Many sacrifices were made but this failed to stop the devastating effects of the recession and the crippling rent payments, according to The Jona Group which announced this week that a number of its Galway businesses have gone into voluntary liquidation.
It was revealed earlier this week that the businesses, which are Cuba on Eyre Square, The Cellar Bar on Eglinton Street, and Harvest Off Licence who trade in Raven Terrace, Woodquay, Oranmore, and Moycullen, have gone into liquidation with the result that 85 people have lost their jobs.
The news comes as staff at Celtic Bookmakers in Prospect Hill, Galway city, and in Tuam, as well as hairdressing staff at the Augustine Street Toni & Guy salon, wait to find out their fate after announcements of possible closures and restructuring were made this week.
Regarding The Jona Group businesses, director John Grealish said in a statement: “I know that this event will be hardest on our employees, our suppliers, and our landlords and I sincerely regret that this is happening but the companies concerned have no alternative.
“Since the start of the recession in June 2008 the sales in these three businesses have fallen by between 20 and 50 per cent. In the last two and a half years we have tried to manage the effects of the downturn by reducing costs. This involved redundancies, pay reductions, severe reductions in hours worked and huge reductions in all other costs. I sincerely thank all of our employees for the sacrifices they have made over this period and equally regret that their sacrifices were insufficient to save the businesses.”
Mr Grealish went on to say that in order for the businesses to have survived agreement with landlords on rent reductions had been required. “In some instances this was forthcoming and sustained, however in most cases the Jona Group companies were unable to agree rental levels with landlords which would enable us to continue. Ultimately other cost reductions were not sufficient to enable each business to continue to trade, resulting in the difficult decision to go into voluntary liquidation,” he said.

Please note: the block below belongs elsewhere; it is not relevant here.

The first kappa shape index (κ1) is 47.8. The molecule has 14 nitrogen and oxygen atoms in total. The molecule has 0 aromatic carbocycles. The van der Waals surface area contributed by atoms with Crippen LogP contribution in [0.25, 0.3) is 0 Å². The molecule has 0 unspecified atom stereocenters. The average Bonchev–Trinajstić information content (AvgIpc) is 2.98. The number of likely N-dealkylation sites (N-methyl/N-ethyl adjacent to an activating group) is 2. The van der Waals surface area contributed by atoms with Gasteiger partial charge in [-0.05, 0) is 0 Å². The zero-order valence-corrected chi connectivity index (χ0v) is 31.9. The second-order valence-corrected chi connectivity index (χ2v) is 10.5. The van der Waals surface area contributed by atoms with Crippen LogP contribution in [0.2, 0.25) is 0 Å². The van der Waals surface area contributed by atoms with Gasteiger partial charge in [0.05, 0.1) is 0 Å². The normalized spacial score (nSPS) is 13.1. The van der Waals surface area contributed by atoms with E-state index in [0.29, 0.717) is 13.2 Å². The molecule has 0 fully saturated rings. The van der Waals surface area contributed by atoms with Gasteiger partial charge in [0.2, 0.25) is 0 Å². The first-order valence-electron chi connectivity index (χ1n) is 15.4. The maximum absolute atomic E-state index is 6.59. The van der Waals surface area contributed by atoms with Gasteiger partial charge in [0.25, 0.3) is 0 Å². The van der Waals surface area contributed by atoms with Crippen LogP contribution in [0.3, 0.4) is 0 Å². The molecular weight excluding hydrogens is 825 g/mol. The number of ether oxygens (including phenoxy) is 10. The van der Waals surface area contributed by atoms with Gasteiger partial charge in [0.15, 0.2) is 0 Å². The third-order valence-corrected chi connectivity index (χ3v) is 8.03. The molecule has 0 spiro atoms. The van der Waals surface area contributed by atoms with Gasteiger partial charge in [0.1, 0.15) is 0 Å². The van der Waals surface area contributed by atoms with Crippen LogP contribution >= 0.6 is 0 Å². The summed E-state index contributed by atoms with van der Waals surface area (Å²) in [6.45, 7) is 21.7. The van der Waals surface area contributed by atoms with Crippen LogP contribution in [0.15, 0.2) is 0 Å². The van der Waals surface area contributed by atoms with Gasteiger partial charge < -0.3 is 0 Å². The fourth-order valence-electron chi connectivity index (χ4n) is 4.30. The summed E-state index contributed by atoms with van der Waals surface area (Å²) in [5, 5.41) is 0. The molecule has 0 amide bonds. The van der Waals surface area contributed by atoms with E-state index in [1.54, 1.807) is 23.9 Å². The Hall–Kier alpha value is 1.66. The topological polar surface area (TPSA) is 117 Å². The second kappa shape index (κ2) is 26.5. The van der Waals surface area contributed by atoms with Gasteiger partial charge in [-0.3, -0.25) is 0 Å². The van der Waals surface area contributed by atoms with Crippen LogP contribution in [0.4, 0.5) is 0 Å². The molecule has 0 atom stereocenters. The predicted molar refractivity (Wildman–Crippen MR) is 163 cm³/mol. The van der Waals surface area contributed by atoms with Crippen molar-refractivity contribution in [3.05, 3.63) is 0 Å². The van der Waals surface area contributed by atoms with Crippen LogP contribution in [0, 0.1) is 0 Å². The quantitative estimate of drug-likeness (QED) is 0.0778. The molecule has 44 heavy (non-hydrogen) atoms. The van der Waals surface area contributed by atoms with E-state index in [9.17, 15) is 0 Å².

Mr Grealish again expressed regret that 85 jobs will be lost and paid to tribute to the “fantastic people” who have worked for the various companies. He added that the remaining businesses in the Jona Group, SuperValu, Moycullen, Centra, Moycullen, and Centra, Ballybrit, remain unaffected by the annoucement.
Meanwhile, it was confirmed that Celtic Bookmakers, owned by former Fine Gael government minister Ivan Yates, went into receivership yesterday. The company which has bank debts of around €6 million along with rents owing to landlords, employs 237 people at 47 betting shops around the country, including Prospect Hill, Galway city, and in Tuam. It is hoped that over 100 jobs could be saved by some shops being sold on, although, it is expected that many will close in the coming days.
The restructuring of Toni & Guy salons across the country, including a salon in Galway, was being discussed at a meeting yesterday held between representatives of the UK headquarters and management of some of the Irish salons. It has been suggested that up to five salons could be at risk of closing, however final details were not available at time of going to press. Toni & Guy opened its first Irish salon in Dublin in 1993. It now has 13 salons in Dublin, Galway, Cork, Kilkenny, Naas, and Waterford.